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Species Page

false wireworm

Gonocephalum
This information is part of a full datasheet available in the Crop Protection Compendium (CPC). Find out more information on how to access the CPC.
©CAB International. Published under a CC-BY-NC-SA 4.0 licence.

Distribution

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Extent
Invasive
Origin
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Host plants / species affected

Main hosts

show all species affected
Arachis hypogaea (groundnut)
Capsicum (peppers)
Cicer arietinum (chickpea)
Coffea (coffee)
Glycine max (soyabean)
Gossypium (cotton)
Helianthus annuus (sunflower)
Nicotiana tabacum (tobacco)
Poaceae (grasses)
Solanum lycopersicum (tomato)
Sorghum bicolor (sorghum)
Vigna radiata (mung bean)
Zea mays (maize)

List of symptoms / signs

Fruit - internal feeding
Growing point - external feeding
Leaves - external feeding
Seeds - internal feeding
Stems - external feeding
Whole plant - wilt

Symptoms

Larvae of Gonocephalum are attracted to germinating seeds. The larvae damage the seeds and the developing roots and shoots. Larvae scrape away at least part of the seed coat and feed on the kernel and cotyledons.

Adult Gonocephalum destroy emerging seedlings by feeding on the cotyledon leaves, or on the growing tip, or by 'ring barking' the stem at ground level. Even seedlings which develop a woody stem, including cotton (Robertson, 1993) and coffee transplants (Mlambo, 1983), can be killed.

Adult Gonocephalum are active on the soil surface, and tend to damage dicotyledonous crops more severely than monocots. Sorghum seedlings can withstand some feeding on emerging leaves, whereas the growing points of dicots are easily destroyed by Gonocephalum adult feeding (Robertson, 1993). Germinating cereal seeds, however, are readily destroyed by larvae of Gonocephalum.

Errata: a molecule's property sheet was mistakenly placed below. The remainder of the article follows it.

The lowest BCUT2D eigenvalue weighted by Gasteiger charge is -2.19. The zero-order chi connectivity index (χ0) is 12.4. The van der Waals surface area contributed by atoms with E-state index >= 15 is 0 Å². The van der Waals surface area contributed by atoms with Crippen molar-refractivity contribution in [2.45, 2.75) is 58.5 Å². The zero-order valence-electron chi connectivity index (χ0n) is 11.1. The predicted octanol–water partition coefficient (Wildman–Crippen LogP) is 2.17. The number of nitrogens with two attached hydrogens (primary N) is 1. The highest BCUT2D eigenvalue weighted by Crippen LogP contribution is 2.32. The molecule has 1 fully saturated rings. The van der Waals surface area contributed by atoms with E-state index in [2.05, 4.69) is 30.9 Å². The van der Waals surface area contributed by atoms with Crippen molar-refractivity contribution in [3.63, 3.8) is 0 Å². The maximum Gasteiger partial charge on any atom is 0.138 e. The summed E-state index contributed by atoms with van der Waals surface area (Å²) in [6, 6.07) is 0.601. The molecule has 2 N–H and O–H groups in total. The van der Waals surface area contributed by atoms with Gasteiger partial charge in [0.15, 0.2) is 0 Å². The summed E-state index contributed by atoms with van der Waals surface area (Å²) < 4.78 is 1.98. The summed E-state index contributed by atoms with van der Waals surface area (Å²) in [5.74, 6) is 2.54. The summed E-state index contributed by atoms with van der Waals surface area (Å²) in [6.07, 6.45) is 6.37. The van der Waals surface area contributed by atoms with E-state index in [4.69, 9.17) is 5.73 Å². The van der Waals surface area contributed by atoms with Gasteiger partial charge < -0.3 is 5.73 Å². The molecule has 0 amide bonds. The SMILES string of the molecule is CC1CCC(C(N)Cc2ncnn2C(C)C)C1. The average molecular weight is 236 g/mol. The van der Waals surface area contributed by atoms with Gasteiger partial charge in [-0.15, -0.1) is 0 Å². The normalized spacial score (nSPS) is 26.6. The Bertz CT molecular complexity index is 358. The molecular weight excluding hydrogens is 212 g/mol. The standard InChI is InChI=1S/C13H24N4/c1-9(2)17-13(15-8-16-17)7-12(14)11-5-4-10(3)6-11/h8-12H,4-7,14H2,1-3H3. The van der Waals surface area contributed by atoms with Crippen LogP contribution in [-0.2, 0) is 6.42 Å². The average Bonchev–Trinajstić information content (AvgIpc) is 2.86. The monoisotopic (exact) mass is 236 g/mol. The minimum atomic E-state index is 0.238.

Prevention and control

Chemical Control

Due to the variable regulations around (de-)registration of pesticides, we are for the moment not including any specific chemical control recommendations. For further information, we recommend you visit the following resources:

Impact

G. macleayi is a regularly-occurring pest of cereals sown in spring and summer, oilseed sunflower, and legumes in eastern Australia. Cotton, maize, and other crops are occasionally attacked. Seedling losses can be high enough to necessitate replanting over hundreds of hectares in some years. G. macleayi often co-exists with other soil-dwelling pests, and losses can seldom be attributed to one species.

G. simplex is widespread in Africa south of the Sahara, and a wide variety of crops are affected. Economic losses have not been quantified, and this pest also occurs with other soil-dwelling pests (Mlambo, 1983). Severe thinning of stands of sunflower and maize seedlings are recorded in some years in South Africa (Drinkwater, 1992). In one report from India, Gonocephalum sp. damaged 5% of pods of groundnut in Andhra Pradesh (Reddy et al., 1992). Gonocephalum spp. appear to cause sporadic damage over most of their distribution.